ADM Aeolus – Measuring the wind from space with a laser for the first time

Bonn, 21.08.2018

European Earth observation satellite to launch on 22 August 2018.
Press release by the German Aerospace Center (DLR)

 

For anyone who watches TV weather reports, the satellite images of cloud formations and winds that play such a crucial role in our weather will be a familiar sight. No direct information about winds has been collected until now, but that is set to change with the advent of Aeolus. This European Space Agency (ESA) mission will generate vertical wind profiles by 2021 using an innovative, high-performance laser system, thus enabling the highly accurate, real-time measurement of global wind fields in the atmosphere for the first time. Scientists and meteorologists can use this data to extract high-resolution information to better understand our weather systems and climate. The 1.4-tonne Earth observation satellite will be launched from the European spaceport in French Guiana on 22 August 2018 at 23:20 CEST (18:20 local time in Kourou) on board a European Vega launcher, and will orbit Earth at an altitude of 320 kilometres.

 

Read more at DLR:
https://www.dlr.de/dlr/en/desktopdefault.aspx/tabid-10081/151_read-29424/#/gallery/31721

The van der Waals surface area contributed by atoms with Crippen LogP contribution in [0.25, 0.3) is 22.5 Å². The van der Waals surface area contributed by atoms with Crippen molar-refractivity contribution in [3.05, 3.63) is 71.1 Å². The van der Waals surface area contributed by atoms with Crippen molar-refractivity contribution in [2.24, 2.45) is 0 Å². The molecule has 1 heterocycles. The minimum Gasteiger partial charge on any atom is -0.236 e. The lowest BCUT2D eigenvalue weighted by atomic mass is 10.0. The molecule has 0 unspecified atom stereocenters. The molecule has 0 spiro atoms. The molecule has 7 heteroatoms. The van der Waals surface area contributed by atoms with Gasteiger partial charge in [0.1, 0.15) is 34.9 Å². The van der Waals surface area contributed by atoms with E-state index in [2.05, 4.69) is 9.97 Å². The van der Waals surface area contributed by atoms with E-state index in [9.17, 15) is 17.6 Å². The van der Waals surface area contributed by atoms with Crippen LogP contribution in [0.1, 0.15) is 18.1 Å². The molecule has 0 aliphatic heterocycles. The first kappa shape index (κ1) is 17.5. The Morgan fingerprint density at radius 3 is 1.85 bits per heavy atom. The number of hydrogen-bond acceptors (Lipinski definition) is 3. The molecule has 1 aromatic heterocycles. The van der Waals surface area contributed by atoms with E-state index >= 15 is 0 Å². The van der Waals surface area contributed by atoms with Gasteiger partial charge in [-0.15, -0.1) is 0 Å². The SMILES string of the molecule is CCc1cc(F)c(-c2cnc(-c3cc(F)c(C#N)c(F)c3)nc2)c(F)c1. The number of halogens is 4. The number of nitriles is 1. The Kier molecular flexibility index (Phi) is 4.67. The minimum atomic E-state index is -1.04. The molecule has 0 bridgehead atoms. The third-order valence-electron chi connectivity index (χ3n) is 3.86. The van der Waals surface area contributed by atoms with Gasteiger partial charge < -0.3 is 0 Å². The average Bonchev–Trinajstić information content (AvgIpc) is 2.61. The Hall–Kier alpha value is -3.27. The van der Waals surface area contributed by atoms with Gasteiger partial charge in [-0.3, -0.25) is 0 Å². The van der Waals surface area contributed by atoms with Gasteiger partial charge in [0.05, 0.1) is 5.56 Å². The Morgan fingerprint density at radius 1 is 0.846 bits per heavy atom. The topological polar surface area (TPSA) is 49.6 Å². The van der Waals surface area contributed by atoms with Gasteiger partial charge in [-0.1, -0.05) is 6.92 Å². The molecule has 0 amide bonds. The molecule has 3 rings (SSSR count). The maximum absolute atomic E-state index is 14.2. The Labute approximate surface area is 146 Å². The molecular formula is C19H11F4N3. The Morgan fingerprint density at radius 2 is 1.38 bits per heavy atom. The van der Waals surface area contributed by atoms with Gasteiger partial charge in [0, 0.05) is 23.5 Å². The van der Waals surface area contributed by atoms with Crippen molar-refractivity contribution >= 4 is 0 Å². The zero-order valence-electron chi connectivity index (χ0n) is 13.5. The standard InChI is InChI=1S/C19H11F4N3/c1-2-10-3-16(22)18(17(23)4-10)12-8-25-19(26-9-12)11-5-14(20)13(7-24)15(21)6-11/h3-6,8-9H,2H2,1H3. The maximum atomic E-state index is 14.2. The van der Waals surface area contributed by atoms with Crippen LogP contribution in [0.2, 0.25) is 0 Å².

"Aeolus" is to create vertical wind profiles by 2021 using a modern and powerful laser system. Graphic: ESA/ATG medialab

"Aeolus" is to create vertical wind profiles by 2021 using a modern and powerful laser system. Graphic: ESA/ATG medialab

Test with one stationary and four portable lidar devices. The mobile measuring station LACROS (Leipzig Aerosol and Cloud Observations System) will measure for one year in Punta Arenas, southern Chile, starting in autumn and contribute to continuous comparison measurements with the devices at the Leipzig site. Photo: Tilo Arnhold, TROPOS

Test with one stationary and four portable lidar devices. The mobile measuring station LACROS (Leipzig Aerosol and Cloud Observations System) will measure for one year in Punta Arenas, southern Chile, starting in autumn and contribute to continuous comparison measurements with the devices at the Leipzig site. Photo: Tilo Arnhold, TROPOS